Useful Dumb User Questions
- To: mathgroup at smc.vnet.net
- Subject: [mg8988] Useful Dumb User Questions
- From: Mark Evans <evans at gte.net>
- Date: Tue, 7 Oct 1997 03:35:34 -0400
- Sender: owner-wri-mathgroup at wolfram.com
This is a general message to the Mathematica wizards who populate the
newsgroup, and also to the beginners.
>From the various wizards of Mathematica, I see a certain amount of
condescension toward beginners who ask questions that seem silly --
broken syntax, awkward program flow, etc. You supply answers, but
immediately talk about how wonderful life would be if the stumbling
beginner would only "get it" and conform to the syntax and rules of
Mathematica. As in:
Mathematica Was Designed for X, Not Y; or
This Is the Way You Do It, Silly; or
I Don't Understand Your Question Because It's Dumb.
I would like you to think about this idea for a moment: perhaps
Mathematica should be changed to conform to what first-time users
When you pick up a hand calculator, you know immediately how to use it.
The only issue is whether it is reverse Polish or plain input. Once you
know that, you are essentially finished figuring out your calculator.
Wouldn't it be nice if Mathematica were that way? Maybe these dumb user
questions are telling us something important about Mathematica --
namely, that it is overly complicated and hard to use...except for
computer science geeks like me who are willing to slave away at learning
I consider myself an expert in Mathematica. However I feel that many of
the dumb-user type questions are actually very intelligent. Let me
offer some alternative responses corresponding to the three given above:
Yeah, It Should Do Y, But At Least There's X; or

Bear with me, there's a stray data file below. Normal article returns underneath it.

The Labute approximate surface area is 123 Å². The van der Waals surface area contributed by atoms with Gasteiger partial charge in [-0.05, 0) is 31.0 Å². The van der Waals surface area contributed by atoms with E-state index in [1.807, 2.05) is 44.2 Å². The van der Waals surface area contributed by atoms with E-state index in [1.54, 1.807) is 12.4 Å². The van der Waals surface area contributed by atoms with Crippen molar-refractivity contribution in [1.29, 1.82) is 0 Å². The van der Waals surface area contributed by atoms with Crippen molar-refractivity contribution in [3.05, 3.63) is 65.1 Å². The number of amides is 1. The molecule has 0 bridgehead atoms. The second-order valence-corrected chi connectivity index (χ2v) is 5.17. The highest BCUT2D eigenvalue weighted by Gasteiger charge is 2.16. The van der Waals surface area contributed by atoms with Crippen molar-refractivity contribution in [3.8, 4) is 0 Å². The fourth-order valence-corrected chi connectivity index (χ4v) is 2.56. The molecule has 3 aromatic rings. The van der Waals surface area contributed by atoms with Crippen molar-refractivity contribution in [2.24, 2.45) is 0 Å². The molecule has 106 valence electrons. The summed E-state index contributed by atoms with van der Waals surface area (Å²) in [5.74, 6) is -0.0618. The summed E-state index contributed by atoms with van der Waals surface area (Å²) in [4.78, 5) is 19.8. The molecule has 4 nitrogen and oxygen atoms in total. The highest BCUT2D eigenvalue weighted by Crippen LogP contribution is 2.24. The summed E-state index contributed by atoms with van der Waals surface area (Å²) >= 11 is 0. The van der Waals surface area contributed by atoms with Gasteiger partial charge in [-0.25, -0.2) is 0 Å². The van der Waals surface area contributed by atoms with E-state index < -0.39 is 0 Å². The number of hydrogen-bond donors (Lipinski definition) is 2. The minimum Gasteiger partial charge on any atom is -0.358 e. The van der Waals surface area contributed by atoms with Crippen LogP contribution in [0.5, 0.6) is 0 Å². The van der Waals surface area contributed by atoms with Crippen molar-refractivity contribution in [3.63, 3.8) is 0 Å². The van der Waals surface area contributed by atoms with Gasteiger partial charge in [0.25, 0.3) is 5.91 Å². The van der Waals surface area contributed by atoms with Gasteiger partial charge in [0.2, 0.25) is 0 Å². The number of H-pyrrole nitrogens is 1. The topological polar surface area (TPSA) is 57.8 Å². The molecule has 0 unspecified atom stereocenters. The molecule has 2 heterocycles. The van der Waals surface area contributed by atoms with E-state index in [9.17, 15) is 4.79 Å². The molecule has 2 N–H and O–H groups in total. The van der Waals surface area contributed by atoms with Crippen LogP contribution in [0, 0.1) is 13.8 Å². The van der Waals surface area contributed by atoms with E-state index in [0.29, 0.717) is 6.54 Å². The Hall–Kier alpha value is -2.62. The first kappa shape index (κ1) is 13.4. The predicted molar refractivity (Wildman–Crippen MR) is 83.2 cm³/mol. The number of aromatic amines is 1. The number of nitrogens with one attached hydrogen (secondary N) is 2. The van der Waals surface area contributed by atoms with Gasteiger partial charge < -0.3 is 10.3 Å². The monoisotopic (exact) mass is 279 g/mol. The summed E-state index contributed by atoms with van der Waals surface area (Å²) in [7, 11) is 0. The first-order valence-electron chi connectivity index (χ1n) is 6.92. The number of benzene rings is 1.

That Would Be a Better Way, However The Answer Is; or
Mathematica Is Too Dumb To Know What You Want Here.
I hope that you will take this comment as food for thought. There may
be some clues about how to improve Mathematica in all these dumb-user
I certainly hope that nobody on the newsgroup suffers the illusion that
Mathematica has a reputation for ease of use. It most definitely does
not. We can talk all day long about how undeserved its reputation for
difficulty may be, but perhaps we should instead ponder the dumb-user
questions as hints about how to give the program the ease of use that it
I recall reading that Microsoft has a policy of taking computer novices
off the street, sitting them down in front of Windows, and asking them
to perform certain tasks on the computer. Microsoft monitors carefully
all the mistakes made by these novice users, in order to find out how
Windows could be made more intuitive. That is the kind of analysis I am
calling for here.
Maybe such analysis is only appropriate for WRI personnel, but I think
the rest of us would do well to realize that this is a *really hard*
program to use well, unless you are a gifted programmer. I also feel
that it is too easy for technical people to get smug about what they
know, when in fact life should be a whole lot easier for everyone, not
just the experts. Among other things, Mathematica is still a
command-line-driven program in an age of graphical user interfaces.
Palettes and the like are a helpful step. I am just afraid that when
the publisher and the users get smug about their expertise and the
terrific design, the product is going to stagnate.
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